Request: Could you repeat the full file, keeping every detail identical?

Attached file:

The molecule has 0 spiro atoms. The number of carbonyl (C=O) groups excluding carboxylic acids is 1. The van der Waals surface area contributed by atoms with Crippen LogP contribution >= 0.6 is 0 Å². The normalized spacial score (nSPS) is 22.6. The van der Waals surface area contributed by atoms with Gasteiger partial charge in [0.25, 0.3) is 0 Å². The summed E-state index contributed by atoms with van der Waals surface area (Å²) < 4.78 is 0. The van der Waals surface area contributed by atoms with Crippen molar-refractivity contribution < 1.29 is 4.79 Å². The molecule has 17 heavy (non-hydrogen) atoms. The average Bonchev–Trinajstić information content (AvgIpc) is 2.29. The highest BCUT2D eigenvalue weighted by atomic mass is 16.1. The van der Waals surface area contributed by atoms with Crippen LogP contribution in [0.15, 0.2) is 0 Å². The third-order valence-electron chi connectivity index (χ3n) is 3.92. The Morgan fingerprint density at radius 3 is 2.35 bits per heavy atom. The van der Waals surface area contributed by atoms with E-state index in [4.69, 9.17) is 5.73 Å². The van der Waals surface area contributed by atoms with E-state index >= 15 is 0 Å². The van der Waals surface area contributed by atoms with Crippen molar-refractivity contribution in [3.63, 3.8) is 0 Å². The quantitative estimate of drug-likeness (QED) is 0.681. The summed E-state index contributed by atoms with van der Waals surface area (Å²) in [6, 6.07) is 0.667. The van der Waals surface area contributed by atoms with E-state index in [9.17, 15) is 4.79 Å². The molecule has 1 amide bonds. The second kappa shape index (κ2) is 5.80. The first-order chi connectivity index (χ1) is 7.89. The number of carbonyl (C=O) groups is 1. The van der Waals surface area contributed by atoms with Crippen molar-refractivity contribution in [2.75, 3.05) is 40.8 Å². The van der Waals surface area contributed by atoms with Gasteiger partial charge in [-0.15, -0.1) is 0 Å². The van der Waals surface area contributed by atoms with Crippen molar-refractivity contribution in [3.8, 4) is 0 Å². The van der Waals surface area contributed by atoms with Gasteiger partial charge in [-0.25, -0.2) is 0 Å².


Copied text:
The molecule has 0 spiro atoms. The number of carbonyl (C=O) groups excluding carboxylic acids is 1. The van der Waals surface area contributed by atoms with Crippen LogP contribution >= 0.6 is 0 Å². The normalized spacial score (nSPS) is 22.6. The van der Waals surface area contributed by atoms with Gasteiger partial charge in [0.25, 0.3) is 0 Å². The summed E-state index contributed by atoms with van der Waals surface area (Å²) < 4.78 is 0. The van der Waals surface area contributed by atoms with Crippen molar-refractivity contribution < 1.29 is 4.79 Å². The molecule has 17 heavy (non-hydrogen) atoms. The average Bonchev–Trinajstić information content (AvgIpc) is 2.29. The highest BCUT2D eigenvalue weighted by atomic mass is 16.1. The van der Waals surface area contributed by atoms with Crippen LogP contribution in [0.15, 0.2) is 0 Å². The third-order valence-electron chi connectivity index (χ3n) is 3.92. The Morgan fingerprint density at radius 3 is 2.35 bits per heavy atom. The van der Waals surface area contributed by atoms with E-state index in [4.69, 9.17) is 5.73 Å². The van der Waals surface area contributed by atoms with E-state index >= 15 is 0 Å². The van der Waals surface area contributed by atoms with Crippen molar-refractivity contribution in [3.63, 3.8) is 0 Å². The quantitative estimate of drug-likeness (QED) is 0.681. The summed E-state index contributed by atoms with van der Waals surface area (Å²) in [6, 6.07) is 0.667. The van der Waals surface area contributed by atoms with E-state index in [9.17, 15) is 4.79 Å². The molecule has 1 amide bonds. The second kappa shape index (κ2) is 5.80. The first-order chi connectivity index (χ1) is 7.89. The number of carbonyl (C=O) groups is 1. The van der Waals surface area contributed by atoms with Crippen molar-refractivity contribution in [2.75, 3.05) is 40.8 Å². The van der Waals surface area contributed by atoms with Gasteiger partial charge in [-0.15, -0.1) is 0 Å². The van der Waals surface area contributed by atoms with Crippen molar-refractivity contribution in [3.8, 4) is 0 Å². The van der Waals surface area contributed by atoms with Gasteiger partial charge in [-0.25, -0.2) is 0 Å².